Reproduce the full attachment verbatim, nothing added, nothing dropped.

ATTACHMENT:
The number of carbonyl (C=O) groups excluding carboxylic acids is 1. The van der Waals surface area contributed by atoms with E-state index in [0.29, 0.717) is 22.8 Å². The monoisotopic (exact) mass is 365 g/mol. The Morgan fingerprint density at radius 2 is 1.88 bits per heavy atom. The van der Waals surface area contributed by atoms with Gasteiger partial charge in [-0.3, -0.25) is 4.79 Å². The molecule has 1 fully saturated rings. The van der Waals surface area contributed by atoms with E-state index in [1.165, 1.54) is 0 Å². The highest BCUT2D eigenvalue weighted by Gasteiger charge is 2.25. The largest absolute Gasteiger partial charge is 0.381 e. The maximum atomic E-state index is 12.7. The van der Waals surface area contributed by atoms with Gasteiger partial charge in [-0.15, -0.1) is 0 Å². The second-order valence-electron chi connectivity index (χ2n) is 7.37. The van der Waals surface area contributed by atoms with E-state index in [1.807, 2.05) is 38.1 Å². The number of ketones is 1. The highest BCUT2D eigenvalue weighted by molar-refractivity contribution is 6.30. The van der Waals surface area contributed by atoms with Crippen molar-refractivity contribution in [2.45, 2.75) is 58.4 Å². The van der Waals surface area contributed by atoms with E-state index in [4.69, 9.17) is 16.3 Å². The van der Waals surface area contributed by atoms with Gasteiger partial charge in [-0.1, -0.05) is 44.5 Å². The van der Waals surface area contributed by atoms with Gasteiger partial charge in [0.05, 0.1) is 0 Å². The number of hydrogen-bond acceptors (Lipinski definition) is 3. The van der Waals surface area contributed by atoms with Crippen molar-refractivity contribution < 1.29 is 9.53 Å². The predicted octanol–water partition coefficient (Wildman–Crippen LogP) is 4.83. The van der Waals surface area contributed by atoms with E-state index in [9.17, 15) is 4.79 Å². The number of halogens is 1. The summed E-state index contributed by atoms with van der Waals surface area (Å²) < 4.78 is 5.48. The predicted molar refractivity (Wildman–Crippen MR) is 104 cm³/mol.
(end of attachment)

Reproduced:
The number of carbonyl (C=O) groups excluding carboxylic acids is 1. The van der Waals surface area contributed by atoms with E-state index in [0.29, 0.717) is 22.8 Å². The monoisotopic (exact) mass is 365 g/mol. The Morgan fingerprint density at radius 2 is 1.88 bits per heavy atom. The van der Waals surface area contributed by atoms with Gasteiger partial charge in [-0.3, -0.25) is 4.79 Å². The molecule has 1 fully saturated rings. The van der Waals surface area contributed by atoms with E-state index in [1.165, 1.54) is 0 Å². The highest BCUT2D eigenvalue weighted by Gasteiger charge is 2.25. The largest absolute Gasteiger partial charge is 0.381 e. The maximum atomic E-state index is 12.7. The van der Waals surface area contributed by atoms with Gasteiger partial charge in [-0.15, -0.1) is 0 Å². The second-order valence-electron chi connectivity index (χ2n) is 7.37. The van der Waals surface area contributed by atoms with E-state index in [1.807, 2.05) is 38.1 Å². The number of ketones is 1. The highest BCUT2D eigenvalue weighted by molar-refractivity contribution is 6.30. The van der Waals surface area contributed by atoms with Crippen molar-refractivity contribution in [2.45, 2.75) is 58.4 Å². The van der Waals surface area contributed by atoms with E-state index in [4.69, 9.17) is 16.3 Å². The van der Waals surface area contributed by atoms with Gasteiger partial charge in [-0.1, -0.05) is 44.5 Å². The van der Waals surface area contributed by atoms with Gasteiger partial charge in [0.05, 0.1) is 0 Å². The number of hydrogen-bond acceptors (Lipinski definition) is 3. The van der Waals surface area contributed by atoms with Crippen molar-refractivity contribution < 1.29 is 9.53 Å². The predicted octanol–water partition coefficient (Wildman–Crippen LogP) is 4.83. The van der Waals surface area contributed by atoms with E-state index in [9.17, 15) is 4.79 Å². The number of halogens is 1. The summed E-state index contributed by atoms with van der Waals surface area (Å²) < 4.78 is 5.48. The predicted molar refractivity (Wildman–Crippen MR) is 104 cm³/mol.